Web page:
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Say I'm taking the cross product of vectors $a$ and $b$. Say that $b$ is totally in the $z$ direction and has length $7$, so $b = 7k$. Say that $a$ is in the $xy$-plane with positive coefficients, $a = 3x + 4y$.

I want to understand the sign of the components of $a \times b$ using the right hand rule. Now, surele since $a \times b$ is orthogonal to both $a$ and $b$, it's $z$ component will be zero. But will the $x$ and $y$ components be positive or negative, and how can i see this with the right hand rule? Thank you for your time

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    $\begingroup$ Open the fingers on your right hand, point towards $a$ by your thumb and towards $b$ by your index finger and then the middle finger will show you the direction of $a\times b$. $\endgroup$ – Berci Dec 2 '20 at 18:36
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Take a piece of paper, and place a pencil on top of it. That pencil would represent the $z$-axis.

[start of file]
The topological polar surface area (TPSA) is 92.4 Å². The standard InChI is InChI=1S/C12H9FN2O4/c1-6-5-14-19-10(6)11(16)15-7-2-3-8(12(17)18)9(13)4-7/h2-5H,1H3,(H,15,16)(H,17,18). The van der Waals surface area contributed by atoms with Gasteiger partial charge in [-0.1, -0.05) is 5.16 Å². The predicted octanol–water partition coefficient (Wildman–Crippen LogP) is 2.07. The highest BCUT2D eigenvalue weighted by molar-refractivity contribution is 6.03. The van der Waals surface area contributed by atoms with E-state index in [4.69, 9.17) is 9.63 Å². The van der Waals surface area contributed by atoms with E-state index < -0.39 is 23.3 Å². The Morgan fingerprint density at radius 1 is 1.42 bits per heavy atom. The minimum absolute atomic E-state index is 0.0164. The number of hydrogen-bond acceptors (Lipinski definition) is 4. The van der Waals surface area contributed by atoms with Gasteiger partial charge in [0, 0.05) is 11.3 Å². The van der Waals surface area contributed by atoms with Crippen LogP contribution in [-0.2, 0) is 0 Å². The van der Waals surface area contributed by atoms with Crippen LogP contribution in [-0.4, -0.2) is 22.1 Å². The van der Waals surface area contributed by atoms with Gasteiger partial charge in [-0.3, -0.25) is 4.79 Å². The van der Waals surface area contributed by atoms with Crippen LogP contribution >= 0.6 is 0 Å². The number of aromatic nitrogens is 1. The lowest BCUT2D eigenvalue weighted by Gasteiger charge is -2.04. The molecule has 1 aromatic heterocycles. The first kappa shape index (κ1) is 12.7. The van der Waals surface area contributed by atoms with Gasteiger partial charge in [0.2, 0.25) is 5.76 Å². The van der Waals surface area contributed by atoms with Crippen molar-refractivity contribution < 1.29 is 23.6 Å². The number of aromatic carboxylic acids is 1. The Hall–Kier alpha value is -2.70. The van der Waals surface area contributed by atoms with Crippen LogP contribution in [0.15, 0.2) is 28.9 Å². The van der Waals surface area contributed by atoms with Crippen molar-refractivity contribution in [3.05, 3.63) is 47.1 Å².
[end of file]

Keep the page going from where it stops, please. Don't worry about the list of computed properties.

Your thumb should follow the direction of vector $a$, your index finger is pointing towards the $b$ direction and you will notice that your midddle finger should be pointing to the fourth quadrant, hence the $x$ coordinate is positive and the $y$ coordinate is negative.

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  • $\begingroup$ thanks, i misread $a$ and $b$. $\endgroup$ – Siong Thye Goh Dec 2 '20 at 19:49
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Remember that $a$ points in direction $(3,4)$ which is little above $y=x$ ($45^{\circ}$) line.

Open your palm so your fingers point in direction of a. Now curl your four fingers towards b. Your stretched out thumb will point in direction of $a \times b$.

Easy to see $x$-component is positive and $y$-component negative. More precisely, the components will be proportional to $(4,-3)$ so that $$(3,4)\cdot(4,-3)=0$$

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Yep, the cross product will have no z component. The cross product of vector in the xy plane with a vector perpendicular to the plane has the effect of rotating the vector plus or minus 90 degrees then scaling it. If the perpendicular vector has a positive component, the plane's vector rotates clockwise, otherwise couter-clockwise, by the right hand rule.

This applies just as well to the unit vectors. So the positive $\hat{y}$ unit vector becomes the positive $\hat{x}$ unit vector.

Rotating a vector doesn't necessarily change the sine of its component. $<\frac{-\sqrt{2}}{2},\frac{\sqrt{2}}{2}>$ doesn't change the sign of its y component upon taking the cross product.

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